My fellow Buddhist friends，I will continue to speak on Buddhism in Plain Terms today.
We should understand that as Buddhists, our mood reflects a kind of feeling. While good mood makes us feel good, bad mood makes us feel lousy.
However, life is not all about the mood we are in, at times our mood can dictate a major part of our life. When we are in a good mood, everything seems rosy. Conversely, bad moods gets our minds messed up. We should not let our mood get the better of us in life. Hence, a Buddhist who has the wisdom to practise diligently understands that, oftentimes, they are not defeated by others, but rather by their own mood. We should not allow our bad mood to undermine our dignity or image as Buddhist practitioners.
Sometimes when you get in a bad mood, you are allowing others to see the limitations in you. It erodes your ability, interrupts your line of thoughts and eventually, makes you suffer from self-defeat. So for a wise person, a Buddhist practitioner, they are able to control their mood well, they understand the circumstances and the position they are in, and what they should say all the time. They are also clear in how to handle a matter no matter they are in a good mood or a bad mood. In this way, you are able to take charge of your own emotions and you shall find peace in all aspects of your life.
In fact, life is never bitter originally, our endless desires are what makes it bitter. Take a look: we want this today and that tomorrow, and the day after tomorrow, we need something else. Your heart grows weary with your reluctance to let go of too many things. Our life is not meant to be bitter, it is our heart that is infected with bitterness from our pursuit of the material desires in this world. Our life is reduced to a pursuit of these desires, it becomes a process of constantly increasing and reducing our desires. When your desire in this world increases, so does your vexations and distress. Conversely, when we slowly let go of these desires, we will gradually realise the truth of life – that is suffering, emptiness and impermanence.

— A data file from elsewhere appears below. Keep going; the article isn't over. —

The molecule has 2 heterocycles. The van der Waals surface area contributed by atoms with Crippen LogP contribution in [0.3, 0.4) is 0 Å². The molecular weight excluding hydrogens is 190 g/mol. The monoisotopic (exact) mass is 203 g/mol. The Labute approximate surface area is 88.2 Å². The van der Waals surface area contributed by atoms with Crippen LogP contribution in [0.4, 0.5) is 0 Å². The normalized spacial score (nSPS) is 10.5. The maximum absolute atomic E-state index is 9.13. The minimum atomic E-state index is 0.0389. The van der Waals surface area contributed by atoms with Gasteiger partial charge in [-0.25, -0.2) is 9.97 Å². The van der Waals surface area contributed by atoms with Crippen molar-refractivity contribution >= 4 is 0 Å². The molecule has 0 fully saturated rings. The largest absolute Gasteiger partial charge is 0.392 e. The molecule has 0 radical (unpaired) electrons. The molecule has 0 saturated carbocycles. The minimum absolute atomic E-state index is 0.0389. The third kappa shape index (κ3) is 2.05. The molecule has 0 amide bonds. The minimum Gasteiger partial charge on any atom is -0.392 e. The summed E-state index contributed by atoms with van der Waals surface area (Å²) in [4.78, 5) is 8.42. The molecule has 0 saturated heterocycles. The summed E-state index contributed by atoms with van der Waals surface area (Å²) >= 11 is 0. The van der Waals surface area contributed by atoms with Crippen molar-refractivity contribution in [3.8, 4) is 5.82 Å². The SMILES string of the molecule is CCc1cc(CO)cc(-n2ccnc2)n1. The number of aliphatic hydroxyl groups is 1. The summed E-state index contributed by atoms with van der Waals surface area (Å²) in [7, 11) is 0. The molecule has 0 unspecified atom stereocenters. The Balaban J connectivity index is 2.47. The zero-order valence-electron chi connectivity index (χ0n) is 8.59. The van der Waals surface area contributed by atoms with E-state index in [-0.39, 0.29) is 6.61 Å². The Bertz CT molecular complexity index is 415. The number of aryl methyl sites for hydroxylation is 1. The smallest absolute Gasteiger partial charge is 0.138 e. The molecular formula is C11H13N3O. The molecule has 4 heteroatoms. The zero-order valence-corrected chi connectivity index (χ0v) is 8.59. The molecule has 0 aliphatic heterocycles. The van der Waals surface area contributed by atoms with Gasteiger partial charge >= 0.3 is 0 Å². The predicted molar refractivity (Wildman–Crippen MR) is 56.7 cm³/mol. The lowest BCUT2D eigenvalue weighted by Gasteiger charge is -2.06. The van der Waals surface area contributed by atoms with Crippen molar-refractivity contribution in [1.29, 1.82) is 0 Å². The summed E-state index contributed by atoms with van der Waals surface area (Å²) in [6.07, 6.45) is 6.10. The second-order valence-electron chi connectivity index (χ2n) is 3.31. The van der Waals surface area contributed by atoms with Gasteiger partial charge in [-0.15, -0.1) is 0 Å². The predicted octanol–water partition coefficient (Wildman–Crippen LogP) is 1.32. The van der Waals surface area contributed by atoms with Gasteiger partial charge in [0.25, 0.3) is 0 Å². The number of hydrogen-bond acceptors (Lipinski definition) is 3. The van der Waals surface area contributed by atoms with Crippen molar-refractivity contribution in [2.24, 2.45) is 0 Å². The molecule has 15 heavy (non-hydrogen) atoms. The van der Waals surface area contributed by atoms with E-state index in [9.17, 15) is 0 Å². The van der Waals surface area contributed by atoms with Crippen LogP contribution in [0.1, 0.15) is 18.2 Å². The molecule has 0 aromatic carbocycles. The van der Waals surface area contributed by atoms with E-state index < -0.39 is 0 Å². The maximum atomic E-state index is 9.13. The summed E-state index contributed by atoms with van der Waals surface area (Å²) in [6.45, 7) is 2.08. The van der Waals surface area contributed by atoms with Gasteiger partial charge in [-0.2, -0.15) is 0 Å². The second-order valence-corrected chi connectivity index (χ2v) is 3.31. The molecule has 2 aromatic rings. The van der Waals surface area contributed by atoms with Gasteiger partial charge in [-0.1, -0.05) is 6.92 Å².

We came to this world and we went through so much suffering in life. In the end, when we leave this life, what we have left is just emptiness. We brought nothing with us when we came into the world, and we can’t take anything with us when we leave it. Nothing in this world is permanent, no word that is eternal, no thought that is long-lived, no action that is enduring. Be it from the materialistic or spiritual aspect, we can own nothing. Hence, to have an in-depth understanding about the meaning of life is to understand the truth of suffering, emptiness and impermanence.
We have to learn to let go, renounce and to return to simplicity. Think back to how adorable we used to be when we were young. We used to offer our food to our uncles, aunties or brothers and sisters first, ”I don’t need this”, “Let the sister have it, let the brother have it”. Ironically, as we grow older, our desires also grow with us. We get used to fighting with others over things, we compete and contend and we argue over the most trivial things. This is the life we live, we have forgotten about our inherent quality and our true self. We need to return to this intrinsic character of ours, and let go of our desires in life.
In fact, to give up on our desires is to give up on the many irritabilities and greed in our life, and return to our inherent nature and our inner peace. What does “return” mean in this context? Firstly, you have to cure yourselves of greed, hatred and ignorance. If a person does not perform acts of kindness, they will incline towards doing evil over time. Thus, it is important that we must endeavour to do good. Not only must we do good deeds, but we must also promote mutual interaction of our innate Buddha-nature, that is a rational kind of interaction built on the fundamentals of altruism, universal love and compassion. When there’s interaction with others in such a manner, you will witness your own Buddha-nature.
We have to learn to witness our Buddha-nature through guarding our bodily actions, speech and thoughts. Today, when you aspire to be a Buddha, will you reflect upon yourself to see if you were able to guard your speech? If your thoughts were pure? Unwholesome thoughts will disable you to attain Buddha-hood or Bodhisattva-hood. Your behaviour will demonstrate your integrity and reveal whether you are noble or ignoble. Hence, your speech and your conduct will determine if others look up to or disdain you.
Buddhism teaches us how to gradually achieve a state of calmness. All of us must learn to settle our minds, to calm our mind, so we know that whoever propagates the dharma will be ingenious in their means. When they help others today, they will have the skilful approach of the Bodhisattva. This is because when a person is able to help others, they will always be equipped with ingenious methods, and their approach to liberating sentient beings will be skillful. This is especially important when we know that others are suffering or in distress, and we must make more effort to reach out to them.